Her Reddit support network, r/stopdrinking, has more than 144,000 subscribers and describes itself as a "place to motivate each other to control or stop drinking. We welcome anyone who wishes to join in by asking for advice, sharing our experiences and stories or just encouraging someone who is trying to quit or cut down. Please post only when sober, you're welcome to read in the meantime."
InTheRooms.com, which claims to be "world's largest online social network for the global recovery community," has more than 13.8 million comments and 4.3 million messages, according to its website.
A search on Instagram for #recovery is just a few posts shy of 10 million, while #sober reveals nearly 2.1 million posts and the hashtag #soberlife shows more than 917,000.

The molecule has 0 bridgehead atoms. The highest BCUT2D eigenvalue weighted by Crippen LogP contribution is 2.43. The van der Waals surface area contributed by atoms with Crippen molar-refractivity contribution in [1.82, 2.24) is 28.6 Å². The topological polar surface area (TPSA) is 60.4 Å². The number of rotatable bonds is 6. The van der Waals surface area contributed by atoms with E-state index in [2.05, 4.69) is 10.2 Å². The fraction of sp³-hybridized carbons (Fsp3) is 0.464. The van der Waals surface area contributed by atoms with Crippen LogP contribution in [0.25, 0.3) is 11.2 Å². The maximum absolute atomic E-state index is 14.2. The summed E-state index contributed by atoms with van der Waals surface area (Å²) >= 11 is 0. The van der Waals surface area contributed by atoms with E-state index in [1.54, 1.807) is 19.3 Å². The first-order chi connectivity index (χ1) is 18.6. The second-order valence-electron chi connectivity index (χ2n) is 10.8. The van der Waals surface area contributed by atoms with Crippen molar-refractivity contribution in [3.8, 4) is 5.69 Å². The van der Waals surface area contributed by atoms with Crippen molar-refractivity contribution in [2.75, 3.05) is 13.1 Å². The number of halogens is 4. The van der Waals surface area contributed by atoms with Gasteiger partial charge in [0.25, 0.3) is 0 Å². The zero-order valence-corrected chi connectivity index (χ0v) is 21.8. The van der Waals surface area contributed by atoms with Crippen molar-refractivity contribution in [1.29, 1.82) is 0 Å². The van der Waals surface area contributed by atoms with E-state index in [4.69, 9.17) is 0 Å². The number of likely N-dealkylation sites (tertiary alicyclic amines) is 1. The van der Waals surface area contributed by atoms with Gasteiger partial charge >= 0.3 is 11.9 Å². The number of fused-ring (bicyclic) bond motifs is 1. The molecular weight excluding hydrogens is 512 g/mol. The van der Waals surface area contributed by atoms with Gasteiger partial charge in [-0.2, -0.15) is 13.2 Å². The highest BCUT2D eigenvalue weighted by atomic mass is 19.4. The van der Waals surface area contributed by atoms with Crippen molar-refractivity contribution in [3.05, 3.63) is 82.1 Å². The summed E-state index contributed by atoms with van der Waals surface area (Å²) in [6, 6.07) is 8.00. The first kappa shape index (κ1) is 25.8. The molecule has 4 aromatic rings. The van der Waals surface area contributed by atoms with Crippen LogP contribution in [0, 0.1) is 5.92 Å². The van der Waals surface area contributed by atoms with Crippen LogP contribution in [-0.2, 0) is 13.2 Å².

Posts show before and after pictures of folks in addiction versus recovery and smiling people holding up cards proclaiming a certain number of months sober.
@Sobermotive, a feed with more than 6,700 followers, posts inspirational quotes: "You seriously have no idea what people are dealing with in their personal life so just be nice, it's that simple." or "What is coming is better than what is gone. Live Clean!!!"
Wanting to study how people were talking about sobriety on Instagram, the Laguna Treatment Hospital in Aliso Viejo, California, recently did a study of nearly 135,000 posts related to sobriety and recovery, and discovered that from 2011 to 2018, on average, 73 percent of posts were positive, with 11 percent negative and 16 percent neutral.
"I think sobriety is one of the rare cases where social media is pretty much 100 percent positive," says McCormick, who has since started her own website, "Sober Alley," where she shares inspirational quotes, tips for recovery and insights from her own journey. "It's a vulnerable position to be in when you're out there showing your face, name, showing the rawest part of your recovery journey to the world. People who follow that understand it and appreciate it."